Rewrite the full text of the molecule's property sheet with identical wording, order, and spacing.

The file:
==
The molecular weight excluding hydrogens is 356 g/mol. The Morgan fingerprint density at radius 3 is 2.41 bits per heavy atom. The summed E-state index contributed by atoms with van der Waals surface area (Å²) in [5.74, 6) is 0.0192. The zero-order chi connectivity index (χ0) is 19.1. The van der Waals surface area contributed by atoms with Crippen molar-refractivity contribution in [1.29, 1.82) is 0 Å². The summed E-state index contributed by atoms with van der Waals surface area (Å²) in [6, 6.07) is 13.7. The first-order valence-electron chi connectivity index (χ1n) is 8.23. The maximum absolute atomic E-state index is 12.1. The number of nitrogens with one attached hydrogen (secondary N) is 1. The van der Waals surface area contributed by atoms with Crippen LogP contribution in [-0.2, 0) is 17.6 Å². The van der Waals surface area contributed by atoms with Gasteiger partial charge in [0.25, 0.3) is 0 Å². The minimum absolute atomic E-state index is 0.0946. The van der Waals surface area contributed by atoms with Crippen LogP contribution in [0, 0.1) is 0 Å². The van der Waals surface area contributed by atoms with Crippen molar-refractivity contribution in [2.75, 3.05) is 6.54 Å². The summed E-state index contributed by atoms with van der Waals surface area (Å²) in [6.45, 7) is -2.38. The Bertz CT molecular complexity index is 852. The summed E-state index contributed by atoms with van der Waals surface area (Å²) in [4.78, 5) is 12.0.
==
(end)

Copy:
The molecular weight excluding hydrogens is 356 g/mol. The Morgan fingerprint density at radius 3 is 2.41 bits per heavy atom. The summed E-state index contributed by atoms with van der Waals surface area (Å²) in [5.74, 6) is 0.0192. The zero-order chi connectivity index (χ0) is 19.1. The van der Waals surface area contributed by atoms with Crippen molar-refractivity contribution in [1.29, 1.82) is 0 Å². The summed E-state index contributed by atoms with van der Waals surface area (Å²) in [6, 6.07) is 13.7. The first-order valence-electron chi connectivity index (χ1n) is 8.23. The maximum absolute atomic E-state index is 12.1. The number of nitrogens with one attached hydrogen (secondary N) is 1. The van der Waals surface area contributed by atoms with Crippen LogP contribution in [-0.2, 0) is 17.6 Å². The van der Waals surface area contributed by atoms with Gasteiger partial charge in [0.25, 0.3) is 0 Å². The minimum absolute atomic E-state index is 0.0946. The van der Waals surface area contributed by atoms with Crippen LogP contribution in [0, 0.1) is 0 Å². The van der Waals surface area contributed by atoms with Crippen molar-refractivity contribution in [2.75, 3.05) is 6.54 Å². The summed E-state index contributed by atoms with van der Waals surface area (Å²) in [6.45, 7) is -2.38. The Bertz CT molecular complexity index is 852. The summed E-state index contributed by atoms with van der Waals surface area (Å²) in [4.78, 5) is 12.0.